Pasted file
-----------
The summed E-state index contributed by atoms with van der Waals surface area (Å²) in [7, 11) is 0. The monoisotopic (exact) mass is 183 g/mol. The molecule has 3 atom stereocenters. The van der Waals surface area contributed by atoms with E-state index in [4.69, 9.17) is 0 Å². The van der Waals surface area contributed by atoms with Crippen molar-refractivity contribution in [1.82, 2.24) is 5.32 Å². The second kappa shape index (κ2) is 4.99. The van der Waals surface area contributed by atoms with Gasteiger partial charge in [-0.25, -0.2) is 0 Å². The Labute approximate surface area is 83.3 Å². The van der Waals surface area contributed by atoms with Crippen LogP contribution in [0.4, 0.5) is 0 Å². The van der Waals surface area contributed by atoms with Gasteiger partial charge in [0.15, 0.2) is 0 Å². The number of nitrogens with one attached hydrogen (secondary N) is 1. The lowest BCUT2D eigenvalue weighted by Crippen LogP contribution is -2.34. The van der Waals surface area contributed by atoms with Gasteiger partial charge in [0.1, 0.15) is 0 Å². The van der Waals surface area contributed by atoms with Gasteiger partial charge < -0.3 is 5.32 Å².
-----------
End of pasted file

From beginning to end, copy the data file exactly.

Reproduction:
The summed E-state index contributed by atoms with van der Waals surface area (Å²) in [7, 11) is 0. The monoisotopic (exact) mass is 183 g/mol. The molecule has 3 atom stereocenters. The van der Waals surface area contributed by atoms with E-state index in [4.69, 9.17) is 0 Å². The van der Waals surface area contributed by atoms with Crippen molar-refractivity contribution in [1.82, 2.24) is 5.32 Å². The second kappa shape index (κ2) is 4.99. The van der Waals surface area contributed by atoms with Gasteiger partial charge in [-0.25, -0.2) is 0 Å². The Labute approximate surface area is 83.3 Å². The van der Waals surface area contributed by atoms with Crippen LogP contribution in [0.4, 0.5) is 0 Å². The van der Waals surface area contributed by atoms with Gasteiger partial charge in [0.15, 0.2) is 0 Å². The number of nitrogens with one attached hydrogen (secondary N) is 1. The lowest BCUT2D eigenvalue weighted by Crippen LogP contribution is -2.34. The van der Waals surface area contributed by atoms with Gasteiger partial charge in [0.1, 0.15) is 0 Å². The van der Waals surface area contributed by atoms with Gasteiger partial charge < -0.3 is 5.32 Å².